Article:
In order to make significant dents in global poverty, countries, no matter their annual GDPs, must collaborate. Poverty-stricken and privileged nations alike must work together. International and unifying organizations, such as the United Nations, make this kind of collaboration possible, along with departments of state enabling progressive conversation. The Bureau of International Organization Affairs, headed by the Assistant Secretary of State for International Organization Affairs, incumbent Esther Brimmer, speaks for the United States on critical stages, at the United Nations and other international organizations. It is a powerful tool for banishing poverty; something you should know a thing (or two) about.
1. The Basics
The Bureau of International Organization Affairs is a division of the United States Department of State and speaks on behalf of the U.S. while working with international agencies and organizations. This means that it is the Bureau’s duty to promote the President’s vision regarding international collaboration. President Obama’s vision centers around something called “robust multilateral engagement.” The Bureau’s process is considered multilateral because it regards a wide range of global issues, including peace and security, nuclear nonproliferation, human rights, economic development, climate change and global health. As these issues develop and change, so do the Bureau’s policies and implementation tactics.
2. Recent Projects
The Bureau recently spearheaded an attack against the inequality keeping 62 million girls out of school in what is called the Let Girls Learn project. This new push will be led by USAID and, according to its own description, will “provide the public with meaningful ways to help all girls to get a quality education.” USAID additionally announced over $230 million for global education initiatives. Education droughts are severe roadblocks on the path of poverty reduction, and are exacerbated by the sexual bias targeted by Let Girls Learn. In the words of Barrack Obama, “The best judge of whether or not a country is going to develop is how it treats its women.” The Bureau of International Organization Affairs acknowledges this and is acting to relieve harsh, sexist conditions.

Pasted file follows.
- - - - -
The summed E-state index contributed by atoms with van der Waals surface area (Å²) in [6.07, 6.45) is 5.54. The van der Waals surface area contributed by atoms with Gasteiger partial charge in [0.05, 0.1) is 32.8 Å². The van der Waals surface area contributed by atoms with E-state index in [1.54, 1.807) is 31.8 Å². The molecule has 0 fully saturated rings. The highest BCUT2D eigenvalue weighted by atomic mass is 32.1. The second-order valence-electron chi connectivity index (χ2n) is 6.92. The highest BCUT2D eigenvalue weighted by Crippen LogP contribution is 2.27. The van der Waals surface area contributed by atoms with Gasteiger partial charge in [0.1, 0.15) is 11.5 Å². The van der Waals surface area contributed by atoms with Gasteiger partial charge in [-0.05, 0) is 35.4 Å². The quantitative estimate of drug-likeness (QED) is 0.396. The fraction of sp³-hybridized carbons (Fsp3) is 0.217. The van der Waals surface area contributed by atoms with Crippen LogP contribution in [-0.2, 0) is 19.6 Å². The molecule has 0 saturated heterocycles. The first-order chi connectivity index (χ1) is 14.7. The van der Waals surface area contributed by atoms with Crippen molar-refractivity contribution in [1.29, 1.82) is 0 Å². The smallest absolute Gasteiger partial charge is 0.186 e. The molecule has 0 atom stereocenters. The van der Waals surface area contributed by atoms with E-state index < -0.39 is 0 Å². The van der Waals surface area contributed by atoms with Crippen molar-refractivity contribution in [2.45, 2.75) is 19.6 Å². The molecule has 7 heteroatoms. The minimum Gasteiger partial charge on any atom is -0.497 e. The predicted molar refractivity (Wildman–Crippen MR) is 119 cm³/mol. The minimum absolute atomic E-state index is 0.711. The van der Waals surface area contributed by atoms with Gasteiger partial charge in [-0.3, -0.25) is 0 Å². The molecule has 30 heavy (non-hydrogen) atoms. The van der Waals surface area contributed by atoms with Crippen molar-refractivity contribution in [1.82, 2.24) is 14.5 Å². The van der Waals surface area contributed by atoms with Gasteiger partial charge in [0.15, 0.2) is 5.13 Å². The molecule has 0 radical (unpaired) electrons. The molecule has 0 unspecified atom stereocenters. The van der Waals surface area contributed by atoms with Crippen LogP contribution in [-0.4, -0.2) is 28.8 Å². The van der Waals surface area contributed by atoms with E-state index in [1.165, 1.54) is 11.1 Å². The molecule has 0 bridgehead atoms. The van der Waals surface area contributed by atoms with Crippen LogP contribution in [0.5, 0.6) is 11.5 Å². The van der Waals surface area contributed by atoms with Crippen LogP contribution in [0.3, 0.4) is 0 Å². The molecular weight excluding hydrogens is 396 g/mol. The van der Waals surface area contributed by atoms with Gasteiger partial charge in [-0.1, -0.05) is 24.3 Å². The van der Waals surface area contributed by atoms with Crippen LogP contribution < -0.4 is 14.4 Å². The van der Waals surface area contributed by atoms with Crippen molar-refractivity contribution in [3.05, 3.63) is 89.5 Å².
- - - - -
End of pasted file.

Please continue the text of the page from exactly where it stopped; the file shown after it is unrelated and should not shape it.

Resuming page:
Other recent projects include the commemoration of World Refugee Day, observed on June 20, and the designation of a new World Heritage Site, Poverty Point, La., on June 22. The Bureau’s scope is large, both local and global, but with an emphasis on communication and internationality.
3. They are Accessible
Because of social media and the Internet, vast amounts information are accessible, and organizations who utilize social media’s power reap the benefits. Anyone can follow the U.S. Bureau of International Organization Affairs on Twitter, Tumblr, Youtube, RSS and mail subscription. Tweets offer honest (albeit political) advice, informative links and interesting statistics. The Bureau makes an effort to communicate not only with diplomats and foreign political leaders, but also with the general public, giving the not-necessarily-political an opportunity to get to know their country’s global actions. This is important, especially when those actions combat global poverty or send neglected women to school.
– Adam Kaminski